Such is the task before Gov. Nathan Deal and the Georgia General Assembly when the Legislature convenes in January to adopt a 2014 fiscal plan that not only is in balance but meets all the state’s critical needs.
With less revenue and a lingering recession, the state could reduce its health care costs by more than $700 million annually if it scrapped its broken medical malpractice system and replaced it with a no-blame, administrative compensation system that gives patients more access and allows physicians to focus on reducing medical errors.
The model, the Patients’ Compensation System, will be proposed to lawmakers in Georgia and Florida as a cost-effective remedy to save taxpayers money while encouraging doctors to stop practicing “defensive” medicine: ordering unnecessary tests and procedures that drive up health care costs. That’s because each patient wouldn’t be seen as a potential plaintiff. The system would be organized as a nonprofit with an independent board appointed by elected officials.
A report this summer by BioScience Valuation, a health care economics firm, found that Georgia businesses and families could save at least $8 billion annually if the state replaced the current tort system with the Patients’ Compensation System. Taxpayers would save over $1 billion annually in Medicaid alone, and there would be similar savings for Medicare.
This idea is bold and is likely to put Georgia on the map as a leader in controlling health care costs. But big ideas make some people nervous, so it is important to understand how this no-blame, administrative system would work.
An independent review panel composed of medical experts would decide whether there was avoidable harm to an injured patient. This is the model used by attorneys when their peers review their actions during ethics complaints brought against them before the state bar. If the panel finds a patient to have been truly harmed, the state would award damages based on an approved fee schedule. Funds for damages and the administrative system would be covered by malpractice insurance, and there would be no cost to taxpayers or patients.
The system would result in more payouts to harmed patients; many patients today who are truly harmed are never compensated. Half the nation’s trial lawyers will not take a case without a payout of at least $500,000, according to a recent study by an Emory University scholar. The new payouts would primarily be claims not compensated under the current system. There would also be tremendous savings because there will be a decrease in legal costs as cases no longer go to trial or settlement.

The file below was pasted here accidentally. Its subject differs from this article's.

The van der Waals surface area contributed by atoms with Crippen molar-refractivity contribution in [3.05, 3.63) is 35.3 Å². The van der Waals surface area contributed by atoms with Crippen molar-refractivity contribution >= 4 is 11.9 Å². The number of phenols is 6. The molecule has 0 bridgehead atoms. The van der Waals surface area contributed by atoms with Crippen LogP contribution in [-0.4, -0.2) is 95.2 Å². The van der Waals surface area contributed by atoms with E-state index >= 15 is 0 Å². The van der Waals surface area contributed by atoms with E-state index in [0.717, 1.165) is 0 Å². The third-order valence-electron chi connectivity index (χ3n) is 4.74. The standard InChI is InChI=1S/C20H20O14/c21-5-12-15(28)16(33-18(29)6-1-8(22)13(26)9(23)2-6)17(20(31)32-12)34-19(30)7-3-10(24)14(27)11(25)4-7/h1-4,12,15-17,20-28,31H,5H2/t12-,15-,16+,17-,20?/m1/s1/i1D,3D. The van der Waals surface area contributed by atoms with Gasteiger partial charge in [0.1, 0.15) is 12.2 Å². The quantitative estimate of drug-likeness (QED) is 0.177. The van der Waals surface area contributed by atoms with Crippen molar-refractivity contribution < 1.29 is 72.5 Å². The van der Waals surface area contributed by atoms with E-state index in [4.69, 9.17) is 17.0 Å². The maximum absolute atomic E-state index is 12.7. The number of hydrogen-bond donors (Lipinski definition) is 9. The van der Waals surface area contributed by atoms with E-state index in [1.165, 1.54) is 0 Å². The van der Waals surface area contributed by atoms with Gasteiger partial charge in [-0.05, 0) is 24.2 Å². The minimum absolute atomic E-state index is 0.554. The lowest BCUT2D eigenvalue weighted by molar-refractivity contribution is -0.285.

Physicians guilty of gross malpractice could still be sued and reported to the Composite State Board of Medical Examiners. Patient safety would actually increase as doctors feel more secure in sharing their mistakes and learn best practices from colleagues because they would not expose themselves to litigation.
Doctors say a no-blame system is the most attractive tort reform measure to reduce defensive medicine, according to a nationwide physicians’ survey released this month by Jackson Healthcare. In 2010, Gallup found that one in four health care dollars spent nationwide could be attributed to the practice of defensive medicine.
The current system is a failure. It fails to compensate more than 97 percent of individuals who are injured by medical negligence, and the odds are even worse for the poor or elderly. Statistically, you are just as likely to be injured by negligence today as you were 30 years ago. These are dramatic and unacceptable failures!
Georgia can set an example for the rest of the nation by replacing its medical tort system with one that not only will reduce errors and improve access to justice but will create enormous savings for taxpayers and our state budget. That’s a prescription no one should ignore.
Ross Mason is a Senior Fellow at the Georgia Public Policy Foundation, an independent, state-focused think tank that proposes practical, market-oriented approaches to public policy to improve the lives of Georgians. Mason is the immediate past chairman of the board of the Georgia Department of Community Health. Nothing written here is to be construed as necessarily reflecting the views of the Foundation or as an attempt to aid or hinder the passage of any bill before the U.S. Congress or the Georgia Legislature.
© Georgia Public Policy Foundation (December 21, 2012). Reprinted with permission from the Georgia Public Policy Foundation.